"We had quite a few customers that provide tax planning, but not enough to warrant an unlimited-use product," says Jorge Olavarrieta, senior product manager. For a $25 fee, a Lacerte customer will be able to create, modify, print, and process a tax plan file, which will include both the federal and state tax plan.
Customers will pay for the plan they wish to process, no matter how many states are involved.
Also new, the 2004 version allows practitioners to enter part-year W-2 information and have the software calculate forecasted year-end wages based on the date of the entered pay period and the client's frequency of payments. The projected year-end figure is then automatically flowed to the wages-input sections of the application.
Veteran Lacerte user Theodore Kleinman, a sole practitioner based in Redmond, Ore., says one of Lacerte's strongest features is its ability to produce graphical client presentations showing multiple what-if scenarios.
A client may get a bonus and want to know how it will affect his taxes if he takes half the bonus this year and half of it next year," says Kleinman, who beta-tested the 2004 software. "In the past, our presentation would basically be a mark-up of the 2003 tax return. The data would be accurate, but it would not be presentable."
Lacerte users now can export clients' current-year tax information into an existing tax plan file in order to perform detailed tax plans that can be carried forward and updated year to year. "This will allow for more accurate planning, as the preparer will be able to maintain a multi-year tax plan and simply update it with current-year data once the tax return is completed," Olavarrieta says.
Lacerte has also introduced a new system for notifying users of software updates, a method of entering part-year income to project year-end figures, and the ability to export data to subsequent-year forms to support multi-year plans. It also added support for seven additional states -Indiana, Maryland, Ohio, Minnesota, Oklahoma, Wisconsin, and Louisiana-for a total of 22 states supported.
"We're providing a more pro-active means of notifying customers when updates to the planner are available for download," Olavarrieta says. Although Lacerte customers can receive email notifications of updates that can be downloaded over the Internet, there are many cases where practitioners failed to receive notification due to incorrect or outdated email addresses. The new feature lets users program scheduled alerts in their computer task bar, producing pop-up reminders to check for updates.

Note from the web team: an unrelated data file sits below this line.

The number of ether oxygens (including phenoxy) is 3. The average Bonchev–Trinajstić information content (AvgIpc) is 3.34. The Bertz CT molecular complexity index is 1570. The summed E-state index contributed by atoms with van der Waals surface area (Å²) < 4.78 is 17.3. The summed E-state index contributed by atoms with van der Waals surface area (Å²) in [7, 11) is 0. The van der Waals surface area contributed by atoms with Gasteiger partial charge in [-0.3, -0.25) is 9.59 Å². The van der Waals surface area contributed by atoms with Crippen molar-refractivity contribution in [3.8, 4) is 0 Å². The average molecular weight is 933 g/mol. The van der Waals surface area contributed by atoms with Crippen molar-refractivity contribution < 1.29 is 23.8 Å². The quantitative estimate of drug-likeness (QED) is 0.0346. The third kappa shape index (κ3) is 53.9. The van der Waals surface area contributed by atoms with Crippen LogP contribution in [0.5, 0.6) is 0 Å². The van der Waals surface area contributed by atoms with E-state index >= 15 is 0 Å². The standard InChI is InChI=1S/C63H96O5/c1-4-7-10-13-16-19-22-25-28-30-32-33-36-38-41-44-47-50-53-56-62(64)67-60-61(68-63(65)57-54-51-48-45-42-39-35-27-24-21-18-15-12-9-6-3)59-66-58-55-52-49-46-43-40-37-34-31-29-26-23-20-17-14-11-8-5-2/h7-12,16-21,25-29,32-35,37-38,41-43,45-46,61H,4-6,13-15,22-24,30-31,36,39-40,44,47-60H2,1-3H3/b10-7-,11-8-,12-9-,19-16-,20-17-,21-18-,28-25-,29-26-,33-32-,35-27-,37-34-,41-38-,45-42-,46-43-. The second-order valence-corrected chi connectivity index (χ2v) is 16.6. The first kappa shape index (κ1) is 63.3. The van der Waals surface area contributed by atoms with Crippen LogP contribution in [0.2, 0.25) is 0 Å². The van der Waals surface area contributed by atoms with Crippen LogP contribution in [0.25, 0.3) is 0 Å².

Other Lacerte features include:
* A Watch List that allows users to select any field within the Tax Planner to display below the main worksheets, allowing the preparer to quickly see the result of changes in information entered into the worksheets.
* A diagnostics feature that alerts the preparer to information inputs that may have been overlooked or that might be inconsistent.
* Password-protected tax planning files prevent unauthorized exporting of client data from a tax preparation to a tax-planning application for the purpose of revealing confidential financial information.
The Lacerte 2004 Federal Tax Planner is priced at $415, up from $395 for the 2003 Federal Tax Planner. The 2004 software includes charges of $55 for each state module, or $160 for an all-states package.
CCH's New Face
CCH Tax and Accounting is working to give preparers a comfortable look-and-feel for its tax line with a worksheet view.
That spreadsheet-style interface has been installed on the CCH ProSystem fx Tax and Planning applications. The application also lets users configure customized screens.
Users can also now forecast up to 30 tax scenarios per plan, and they will be able to pinpoint plan differences by percentage or dollar amounts, and enter data points for instant, automated calculations.
The software provides for complete calculations for the deductibility of IRA, Simple, SEP, and Keogh contributions, and phase-out calculations for itemized deductions, personal exemptions and alternative minimum tax exemptions for high-income individuals. The planner is priced at $400, up from $375 for the 2003 version.
But CCH's planning efforts go beyond the tax planner, to the company's Web-based ClientRelate program, which helps practitioners identify clients who may need assistance planning around particular issues or problems, says Jane Hoffman, portfolio managing editor. "We added a tool that makes it easier for practitioners to identify taxpayers that need help in certain tax areas," Hoffman says.
Practitioners identify particular issues that may need to be addressed, then use ClientRelate to search their client database of returns prepared in ProSystem fx Tax for clients who are likely to need assistance with, say, the alternative minimum tax.